Monday, October 25, 2010

This Is Heavy!

Blogger's Note: An extended version of this entry appeared in the most recent issue of Restless: An Arts Anthology, published in Mesa, Arizona. If you'd like a copy, drop me a line.

Today, October 25, 2010, marks the twenty-fifth anniversary of when Dr. Emmett Brown unveiled his DeLorean time machine to '80s hipster Marty McFly, so I was ecstatic to catch the Back to the Future trilogy on television recently. My favorite trilogy of all time (pun intended), I vividly remember watching the first installment on HBO when I was five or six years old and feeling absolutely jarred by those final frantic moments, as Doc returns from 2015 and whisks Marty and Jennifer away on a new adventure, only to shove a “To Be Continued” in the audience's collective face. I wasn't an avid comic book reader yet, so I hadn't grasped this concept of “to be continued,” but I'm grateful that Doc introduced it to me. Who better to instill an appreciation for looking forward to the future than the guy that invented the Flux Capacitor?

However, watching Back to the Future II as an adult inspired thoughts that hadn't occurred to me previously, specifically about the nature of time travel. To recap, at the beginning of this second film, Doc takes Marty and Jennifer from 1985 to 2015, where their susceptible son takes the fall for a crime committed by the gruesome Griff Tannen, a singular event that spirals the McFly family into irreversible turmoil. Doc hatches a plan to change “future history” and keep the McFly family intact, a noble gesture of selfless friendship that now strikes me as inherently impossible in the context of the rest of the Back to the Future trilogy.

“Well, of course!” you retort. “Throughout the films, Doc is adamant about the dangers of time travel and messing with the natural course of events, lest one cause a rift in the space/time continuum that could destroy the universe!” To this I say, aw, who cares? What's a little chronological paradox between true friends like Doc and Marty?

What I'm saying is, the 2015 that Doc, Marty, and Jennifer visit simply doesn't exist. Never mind that we live in 2010 and are nowhere near self-tying shoes, hoverboards, and flying cars yet. Rather, I insist that once Doc picked up Marty and Jennifer from 1985, he negated the 2015 he initially experienced with Griff and Marty, Jr., because while Marty and Jennifer travel to the future, time still naturally progresses forward but now without them, or else a 2015 wouldn't be there for them to see at all. So, the McFly family shouldn't exist when they arrive in future Hill Valley! The Fox television show Terminator: The Sarah Connor Chronicles briefly explored this concept in its series finale, when young John Connor landed in the future and discovered a rebellion he didn't lead because he hadn't existed in history forward from the moment he disappeared in that time traveling portal. Ah, pretty heavy, Doc!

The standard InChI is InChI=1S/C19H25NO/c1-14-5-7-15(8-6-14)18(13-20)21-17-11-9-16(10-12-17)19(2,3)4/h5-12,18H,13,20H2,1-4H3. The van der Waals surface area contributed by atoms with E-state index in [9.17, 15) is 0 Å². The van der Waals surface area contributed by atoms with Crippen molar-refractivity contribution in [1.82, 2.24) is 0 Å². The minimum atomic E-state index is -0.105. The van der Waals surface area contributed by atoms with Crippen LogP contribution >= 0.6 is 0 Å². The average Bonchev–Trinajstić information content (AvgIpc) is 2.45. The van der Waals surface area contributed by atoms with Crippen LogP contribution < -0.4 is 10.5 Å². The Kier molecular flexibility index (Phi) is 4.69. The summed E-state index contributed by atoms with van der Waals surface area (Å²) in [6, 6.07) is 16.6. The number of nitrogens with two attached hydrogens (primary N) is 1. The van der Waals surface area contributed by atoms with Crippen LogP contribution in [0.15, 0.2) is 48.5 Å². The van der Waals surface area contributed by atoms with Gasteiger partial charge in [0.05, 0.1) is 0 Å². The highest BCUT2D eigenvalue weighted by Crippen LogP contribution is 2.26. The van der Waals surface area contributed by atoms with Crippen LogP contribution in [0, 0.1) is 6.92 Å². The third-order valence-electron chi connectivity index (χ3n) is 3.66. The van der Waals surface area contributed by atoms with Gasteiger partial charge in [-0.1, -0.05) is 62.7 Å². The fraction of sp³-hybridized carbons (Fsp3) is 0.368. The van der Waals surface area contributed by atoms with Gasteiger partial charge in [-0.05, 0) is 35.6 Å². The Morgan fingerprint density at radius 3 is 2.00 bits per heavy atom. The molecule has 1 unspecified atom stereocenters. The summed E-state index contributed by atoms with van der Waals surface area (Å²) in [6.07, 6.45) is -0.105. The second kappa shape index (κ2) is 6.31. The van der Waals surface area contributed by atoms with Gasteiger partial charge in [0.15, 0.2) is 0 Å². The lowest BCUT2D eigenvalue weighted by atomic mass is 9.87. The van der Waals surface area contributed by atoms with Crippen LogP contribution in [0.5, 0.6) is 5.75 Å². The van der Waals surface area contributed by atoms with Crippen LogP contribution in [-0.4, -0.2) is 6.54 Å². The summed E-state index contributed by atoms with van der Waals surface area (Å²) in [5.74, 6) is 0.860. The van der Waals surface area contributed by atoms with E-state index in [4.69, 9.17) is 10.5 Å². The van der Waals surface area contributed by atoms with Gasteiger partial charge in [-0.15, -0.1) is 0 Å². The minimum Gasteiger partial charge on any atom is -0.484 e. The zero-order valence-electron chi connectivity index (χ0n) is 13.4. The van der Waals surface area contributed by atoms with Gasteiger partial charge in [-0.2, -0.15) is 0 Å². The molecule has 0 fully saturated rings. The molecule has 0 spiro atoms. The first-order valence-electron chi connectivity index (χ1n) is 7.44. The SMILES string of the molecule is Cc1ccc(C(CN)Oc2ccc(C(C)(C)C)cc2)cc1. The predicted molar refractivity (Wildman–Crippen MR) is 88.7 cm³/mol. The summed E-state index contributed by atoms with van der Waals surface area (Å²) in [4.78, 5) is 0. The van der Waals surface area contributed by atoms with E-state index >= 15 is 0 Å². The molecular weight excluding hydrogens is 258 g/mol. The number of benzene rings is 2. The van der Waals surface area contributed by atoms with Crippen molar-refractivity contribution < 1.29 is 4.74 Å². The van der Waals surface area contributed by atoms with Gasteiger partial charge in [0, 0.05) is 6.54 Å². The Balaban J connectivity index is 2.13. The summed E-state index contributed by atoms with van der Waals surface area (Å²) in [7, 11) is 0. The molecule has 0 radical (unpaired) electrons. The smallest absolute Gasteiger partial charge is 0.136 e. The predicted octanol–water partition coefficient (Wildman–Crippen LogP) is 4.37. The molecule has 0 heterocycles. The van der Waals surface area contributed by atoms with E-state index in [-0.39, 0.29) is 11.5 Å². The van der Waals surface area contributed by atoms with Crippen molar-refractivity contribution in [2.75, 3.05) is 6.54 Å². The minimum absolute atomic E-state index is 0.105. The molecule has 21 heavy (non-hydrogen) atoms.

In Back to the Future, I'd accept the concept of alternate realities, a domino effect from affecting the natural course of events, but the DeLorean is a time machine, not a Superboy Prime punch. Thus, the oversight must be a thematic one, since screenwriter Bob Gale and director Robert Zemeckis aren't idiots. See, I love these movies despite their inherent hypocrisies because they present genuinely engaging, realistically flawed characters, and their time-spanning journey is as much one of self discovery as it is chronological repair job. Marty is teenage hubris personified in his inability to resist the challenge of being called “chicken,” and Doc's brilliance makes him so socially awkward, he has to create a time machine to get in touch with his fellow man. (Take that, Mark Zuckerberg!) It's a perfect pairing of imperfection, and by maintaining a McFly-infested 2015 despite Marty's absence from time and consequential inability to make that family, Gale and Zemeckis show us that self-improvement must always possible. It's the most timeless pursuit known to man.

Of course, Doc makes this clear at the end of Back to the Future III, when he shows up at Eastwood Ravine to tell Marty, “The future isn't written yet! The future is what you make it, so make it a good one.” When I was a kid watching these movies for the first time, I had no idea my future would be a better one because of the Back to the Future trilogy . . . not to mention that everyday would be a “to be continued” waiting to happen.

1 comment:

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